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As largest fire in U.S. sweeps towards Mora, officials fear the worst

Courtesy of Shaun Griswold
Source New Mexico
View of the Calf Canyon / Hermit's Peak Fire from Santa Fe.

Projected to double in size in the coming days, the Calf Canyon/ Hermit’s Peak Fire continued to rage on May 2nd in northern New Mexico, threatening towns and villages and forcing thousands to flee.

Now, erratic winds are pushing the flames closer to Mora and Las Vegas.

From a farmhouse just seven miles from the blaze, New Mexico State Rep. Roger Montoya. D-Colfax, Mora, Rio Arriba & San Miguel counties,
chatted with KUNM to give an inside look at what’s happening on the ground.

STATE REP. ROGER MONTOYA: The Calf Canyon Fire is the key fire that we're talking about. It has been burning in the upper hills to the south of Mora. We're very, very close. It came down into the Cleveland area, which is sort of a suburb, if you will, of downtown Mora to the west.

The winds currently are headed due east which would take it potentially, and this is unofficial, through the town of Mora towards La Cueva, which is kind of a nexus of a critical area. The winds are projected to change to northeast. That could be really devastating for the other parts of Mora that have not yet burned towards Cleveland, Holman and Chacon.

I'm at a place where I cannot get critical data, I cannot reach and have not reached, for 12 hours, the Mora County Sheriff Americk Padilla. So, up until 15 minutes ago, we were without any line of communication in or out. But, we went to a farmhouse that had a gasoline powered generator, and we were able to sort of jimmy rig into their box. So, we now have communication.

KUNM: And as I take it, you have about 10 minutes of time to talk to us before that power runs out. Can you tell me what you're seeing from where you are?

MONTOYA: What I'm seeing is heavy smoldering in the foothills, up above, mostly the south and southwest of the township, where the fire moved aggressively last night through Monte Alpanaldo. I've just seen smoldering, they were able, it seems, to stop the fire from crossing [State] Highway 518, which is the critical artery that comes in and out. It did jump, but they were able to suppress it for now. It looks like the crews are working diligently to create firebreaks around the foothills. So that will not come down, hopefully, into structures.

It's a dire projection really, anyway, you paint this picture for the next eight days, the next 24 hours, 32 hours are going to be very critical for more potential serious devastation.

KUNM: Fire officials are saying they're bracing for more winds as you're alluding to. What's being done to prepare? Are we expecting these blazes to get even bigger?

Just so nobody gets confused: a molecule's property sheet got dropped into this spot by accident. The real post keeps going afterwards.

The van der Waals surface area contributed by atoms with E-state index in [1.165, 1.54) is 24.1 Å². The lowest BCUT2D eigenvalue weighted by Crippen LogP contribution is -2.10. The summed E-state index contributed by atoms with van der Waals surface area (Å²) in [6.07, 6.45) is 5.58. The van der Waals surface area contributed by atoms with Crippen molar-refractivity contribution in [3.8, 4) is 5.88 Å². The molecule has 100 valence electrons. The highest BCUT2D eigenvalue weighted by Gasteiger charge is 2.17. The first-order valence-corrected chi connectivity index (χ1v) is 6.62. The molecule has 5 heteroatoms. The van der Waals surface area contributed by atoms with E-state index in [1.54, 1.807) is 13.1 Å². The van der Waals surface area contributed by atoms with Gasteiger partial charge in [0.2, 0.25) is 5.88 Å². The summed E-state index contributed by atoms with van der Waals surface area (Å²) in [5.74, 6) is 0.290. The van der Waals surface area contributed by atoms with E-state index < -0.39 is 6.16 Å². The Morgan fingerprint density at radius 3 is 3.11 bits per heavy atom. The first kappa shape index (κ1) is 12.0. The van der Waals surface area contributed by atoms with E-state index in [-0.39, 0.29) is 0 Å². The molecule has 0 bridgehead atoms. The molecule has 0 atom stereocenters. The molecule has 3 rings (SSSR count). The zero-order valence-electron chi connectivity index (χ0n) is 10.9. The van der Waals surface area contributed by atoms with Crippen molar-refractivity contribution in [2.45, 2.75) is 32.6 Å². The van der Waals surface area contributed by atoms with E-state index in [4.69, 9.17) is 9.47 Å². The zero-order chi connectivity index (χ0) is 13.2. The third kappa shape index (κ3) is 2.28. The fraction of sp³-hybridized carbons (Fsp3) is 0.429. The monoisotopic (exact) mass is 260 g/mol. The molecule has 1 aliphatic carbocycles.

MONTOYA: Yeah, I mean, the wind is fiercely strong. It's the worst-case scenario with the winds projected to go north and northeast. Right now they're due east, which is still bad because it will head through the rest of Mora and potentially into La Cueva. Guadalupita could be in danger when it starts to turn. And then there's a whole mountain range on the other side of highway 518 to the north, that if that catches fire, it could move into Chacon potentially into the Taos region, because it will cross the Taos county line.

KUNM: The largest blaze in the U.S. is happening currently right near Mora. What do folks need right now?

MONTOYA: People need information. There's a severe lack of communication. When the cell tower went out, everybody's basically in the dark. Like right now, what's happening is this community based, volunteer brigade of citizens that have just hunkered down and figured out how to get communication in and out.

Apart from that, I think food, water, clothing at the evacuation sites are really critical in Taos. Las Vegas is shifting because Las Vegas is under evacuation for certain areas in the northern part of the city. And because the winds are now to the east, as I understand, this is all colloquial information because I do not have direct official updates. So, just make sure that's clear.

We're guerilla-style. We're down in the valley just figuring out how to get communication and I'm so thankful that the neighbor's house... They evacuated. They left gasoline, a generator, and access to their home as a potential communication point. And indeed it is invaluable.

KUNM: Representative Roger Montoya, thanks so much for taking the time to talk to me on such short notice and please be safe out there, okay?

REP. MONTOYA: God bless and thanks for the reporting. It gives us hope. Be safe and well.

Find an updated map of evacuations is available here.

Bryce Dix is our local host for NPR's Morning Edition.
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